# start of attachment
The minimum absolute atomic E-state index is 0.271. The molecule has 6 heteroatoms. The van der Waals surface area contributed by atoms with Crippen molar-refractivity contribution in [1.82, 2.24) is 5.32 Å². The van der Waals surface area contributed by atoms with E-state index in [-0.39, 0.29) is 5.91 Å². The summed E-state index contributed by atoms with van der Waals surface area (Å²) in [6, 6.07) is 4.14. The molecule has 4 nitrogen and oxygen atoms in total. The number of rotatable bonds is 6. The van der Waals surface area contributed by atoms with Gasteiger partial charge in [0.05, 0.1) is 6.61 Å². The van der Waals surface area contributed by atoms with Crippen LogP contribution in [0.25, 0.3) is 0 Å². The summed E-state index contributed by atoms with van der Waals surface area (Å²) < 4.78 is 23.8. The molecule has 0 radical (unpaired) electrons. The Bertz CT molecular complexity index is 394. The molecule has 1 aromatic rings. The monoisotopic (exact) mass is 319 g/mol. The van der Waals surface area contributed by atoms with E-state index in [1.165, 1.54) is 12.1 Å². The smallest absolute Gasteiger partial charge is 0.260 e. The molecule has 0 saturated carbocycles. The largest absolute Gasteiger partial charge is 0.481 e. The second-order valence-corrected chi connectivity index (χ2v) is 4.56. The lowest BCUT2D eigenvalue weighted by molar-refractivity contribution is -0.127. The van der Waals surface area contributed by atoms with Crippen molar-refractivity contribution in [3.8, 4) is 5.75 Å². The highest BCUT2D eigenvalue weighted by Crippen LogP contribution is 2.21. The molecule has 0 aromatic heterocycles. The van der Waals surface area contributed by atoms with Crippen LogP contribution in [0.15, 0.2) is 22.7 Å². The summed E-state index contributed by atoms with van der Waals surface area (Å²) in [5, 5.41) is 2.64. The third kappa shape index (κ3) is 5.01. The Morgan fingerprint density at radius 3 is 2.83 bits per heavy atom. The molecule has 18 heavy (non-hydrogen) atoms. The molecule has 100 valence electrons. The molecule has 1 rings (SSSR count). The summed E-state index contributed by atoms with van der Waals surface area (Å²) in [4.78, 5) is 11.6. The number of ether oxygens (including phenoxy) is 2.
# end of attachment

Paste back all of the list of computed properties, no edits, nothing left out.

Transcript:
The minimum absolute atomic E-state index is 0.271. The molecule has 6 heteroatoms. The van der Waals surface area contributed by atoms with Crippen molar-refractivity contribution in [1.82, 2.24) is 5.32 Å². The van der Waals surface area contributed by atoms with E-state index in [-0.39, 0.29) is 5.91 Å². The summed E-state index contributed by atoms with van der Waals surface area (Å²) in [6, 6.07) is 4.14. The molecule has 4 nitrogen and oxygen atoms in total. The number of rotatable bonds is 6. The van der Waals surface area contributed by atoms with Gasteiger partial charge in [0.05, 0.1) is 6.61 Å². The van der Waals surface area contributed by atoms with Crippen LogP contribution in [0.25, 0.3) is 0 Å². The summed E-state index contributed by atoms with van der Waals surface area (Å²) < 4.78 is 23.8. The molecule has 0 radical (unpaired) electrons. The Bertz CT molecular complexity index is 394. The molecule has 1 aromatic rings. The monoisotopic (exact) mass is 319 g/mol. The van der Waals surface area contributed by atoms with E-state index in [1.165, 1.54) is 12.1 Å². The smallest absolute Gasteiger partial charge is 0.260 e. The molecule has 0 saturated carbocycles. The largest absolute Gasteiger partial charge is 0.481 e. The second-order valence-corrected chi connectivity index (χ2v) is 4.56. The lowest BCUT2D eigenvalue weighted by molar-refractivity contribution is -0.127. The van der Waals surface area contributed by atoms with Crippen molar-refractivity contribution in [3.8, 4) is 5.75 Å². The highest BCUT2D eigenvalue weighted by Crippen LogP contribution is 2.21. The molecule has 0 aromatic heterocycles. The van der Waals surface area contributed by atoms with Crippen LogP contribution in [0.15, 0.2) is 22.7 Å². The summed E-state index contributed by atoms with van der Waals surface area (Å²) in [5, 5.41) is 2.64. The third kappa shape index (κ3) is 5.01. The Morgan fingerprint density at radius 3 is 2.83 bits per heavy atom. The molecule has 18 heavy (non-hydrogen) atoms. The molecule has 100 valence electrons. The molecule has 1 rings (SSSR count). The summed E-state index contributed by atoms with van der Waals surface area (Å²) in [4.78, 5) is 11.6. The number of ether oxygens (including phenoxy) is 2.